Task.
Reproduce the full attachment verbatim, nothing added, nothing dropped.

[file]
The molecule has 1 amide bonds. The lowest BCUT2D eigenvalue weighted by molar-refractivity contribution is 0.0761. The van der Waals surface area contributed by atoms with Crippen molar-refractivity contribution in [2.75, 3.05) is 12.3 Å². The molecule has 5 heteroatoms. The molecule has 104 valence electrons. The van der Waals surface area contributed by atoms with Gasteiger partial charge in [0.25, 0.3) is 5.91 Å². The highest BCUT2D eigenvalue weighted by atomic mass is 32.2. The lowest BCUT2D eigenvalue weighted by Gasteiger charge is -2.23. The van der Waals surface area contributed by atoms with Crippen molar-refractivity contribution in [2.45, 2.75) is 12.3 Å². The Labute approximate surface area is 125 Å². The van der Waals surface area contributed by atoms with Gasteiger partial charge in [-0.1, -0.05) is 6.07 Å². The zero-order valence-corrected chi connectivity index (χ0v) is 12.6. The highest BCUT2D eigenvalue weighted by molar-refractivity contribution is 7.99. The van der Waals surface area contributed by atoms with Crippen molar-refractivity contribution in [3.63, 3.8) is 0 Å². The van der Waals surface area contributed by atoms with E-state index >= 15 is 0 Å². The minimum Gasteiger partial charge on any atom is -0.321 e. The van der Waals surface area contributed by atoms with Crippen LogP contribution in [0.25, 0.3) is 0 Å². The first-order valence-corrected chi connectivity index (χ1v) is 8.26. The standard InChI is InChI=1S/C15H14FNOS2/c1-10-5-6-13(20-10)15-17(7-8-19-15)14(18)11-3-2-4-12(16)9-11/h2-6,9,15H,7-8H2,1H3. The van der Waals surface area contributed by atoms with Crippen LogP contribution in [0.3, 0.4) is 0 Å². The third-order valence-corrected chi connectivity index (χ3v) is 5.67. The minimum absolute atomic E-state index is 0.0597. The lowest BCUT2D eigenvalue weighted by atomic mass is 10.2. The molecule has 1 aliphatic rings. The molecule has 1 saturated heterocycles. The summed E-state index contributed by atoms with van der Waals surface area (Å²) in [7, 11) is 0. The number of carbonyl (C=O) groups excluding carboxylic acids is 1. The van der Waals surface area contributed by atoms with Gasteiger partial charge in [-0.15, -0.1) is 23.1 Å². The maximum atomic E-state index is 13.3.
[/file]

The molecule has 1 amide bonds. The lowest BCUT2D eigenvalue weighted by molar-refractivity contribution is 0.0761. The van der Waals surface area contributed by atoms with Crippen molar-refractivity contribution in [2.75, 3.05) is 12.3 Å². The molecule has 5 heteroatoms. The molecule has 104 valence electrons. The van der Waals surface area contributed by atoms with Gasteiger partial charge in [0.25, 0.3) is 5.91 Å². The highest BCUT2D eigenvalue weighted by atomic mass is 32.2. The lowest BCUT2D eigenvalue weighted by Gasteiger charge is -2.23. The van der Waals surface area contributed by atoms with Crippen molar-refractivity contribution in [2.45, 2.75) is 12.3 Å². The Labute approximate surface area is 125 Å². The van der Waals surface area contributed by atoms with Gasteiger partial charge in [-0.1, -0.05) is 6.07 Å². The zero-order valence-corrected chi connectivity index (χ0v) is 12.6. The highest BCUT2D eigenvalue weighted by molar-refractivity contribution is 7.99. The van der Waals surface area contributed by atoms with Crippen molar-refractivity contribution in [3.63, 3.8) is 0 Å². The van der Waals surface area contributed by atoms with E-state index >= 15 is 0 Å². The minimum Gasteiger partial charge on any atom is -0.321 e. The van der Waals surface area contributed by atoms with Crippen LogP contribution in [0.25, 0.3) is 0 Å². The first-order valence-corrected chi connectivity index (χ1v) is 8.26. The standard InChI is InChI=1S/C15H14FNOS2/c1-10-5-6-13(20-10)15-17(7-8-19-15)14(18)11-3-2-4-12(16)9-11/h2-6,9,15H,7-8H2,1H3. The van der Waals surface area contributed by atoms with Crippen LogP contribution in [0.3, 0.4) is 0 Å². The third-order valence-corrected chi connectivity index (χ3v) is 5.67. The minimum absolute atomic E-state index is 0.0597. The lowest BCUT2D eigenvalue weighted by atomic mass is 10.2. The molecule has 1 aliphatic rings. The molecule has 1 saturated heterocycles. The summed E-state index contributed by atoms with van der Waals surface area (Å²) in [7, 11) is 0. The number of carbonyl (C=O) groups excluding carboxylic acids is 1. The van der Waals surface area contributed by atoms with Gasteiger partial charge in [-0.15, -0.1) is 23.1 Å². The maximum atomic E-state index is 13.3.